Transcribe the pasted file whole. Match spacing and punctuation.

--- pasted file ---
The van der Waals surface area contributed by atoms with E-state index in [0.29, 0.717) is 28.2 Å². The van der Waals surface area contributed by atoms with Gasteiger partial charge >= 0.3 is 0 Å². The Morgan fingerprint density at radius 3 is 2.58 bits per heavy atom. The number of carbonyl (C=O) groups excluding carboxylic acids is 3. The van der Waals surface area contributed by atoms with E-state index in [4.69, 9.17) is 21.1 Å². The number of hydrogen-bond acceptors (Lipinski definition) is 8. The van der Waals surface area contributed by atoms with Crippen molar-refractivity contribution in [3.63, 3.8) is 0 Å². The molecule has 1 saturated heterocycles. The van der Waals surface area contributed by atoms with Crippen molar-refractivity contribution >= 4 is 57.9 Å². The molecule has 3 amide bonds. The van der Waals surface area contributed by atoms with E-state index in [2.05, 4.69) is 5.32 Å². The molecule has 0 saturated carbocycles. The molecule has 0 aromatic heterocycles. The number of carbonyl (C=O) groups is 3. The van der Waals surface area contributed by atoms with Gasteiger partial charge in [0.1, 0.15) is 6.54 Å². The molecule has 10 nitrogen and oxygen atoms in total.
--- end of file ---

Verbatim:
The van der Waals surface area contributed by atoms with E-state index in [0.29, 0.717) is 28.2 Å². The van der Waals surface area contributed by atoms with Gasteiger partial charge >= 0.3 is 0 Å². The Morgan fingerprint density at radius 3 is 2.58 bits per heavy atom. The number of carbonyl (C=O) groups excluding carboxylic acids is 3. The van der Waals surface area contributed by atoms with E-state index in [4.69, 9.17) is 21.1 Å². The number of hydrogen-bond acceptors (Lipinski definition) is 8. The van der Waals surface area contributed by atoms with Crippen molar-refractivity contribution in [3.63, 3.8) is 0 Å². The molecule has 1 saturated heterocycles. The van der Waals surface area contributed by atoms with Crippen molar-refractivity contribution >= 4 is 57.9 Å². The molecule has 3 amide bonds. The van der Waals surface area contributed by atoms with E-state index in [2.05, 4.69) is 5.32 Å². The molecule has 0 saturated carbocycles. The molecule has 0 aromatic heterocycles. The number of carbonyl (C=O) groups is 3. The van der Waals surface area contributed by atoms with Gasteiger partial charge in [0.1, 0.15) is 6.54 Å². The molecule has 10 nitrogen and oxygen atoms in total.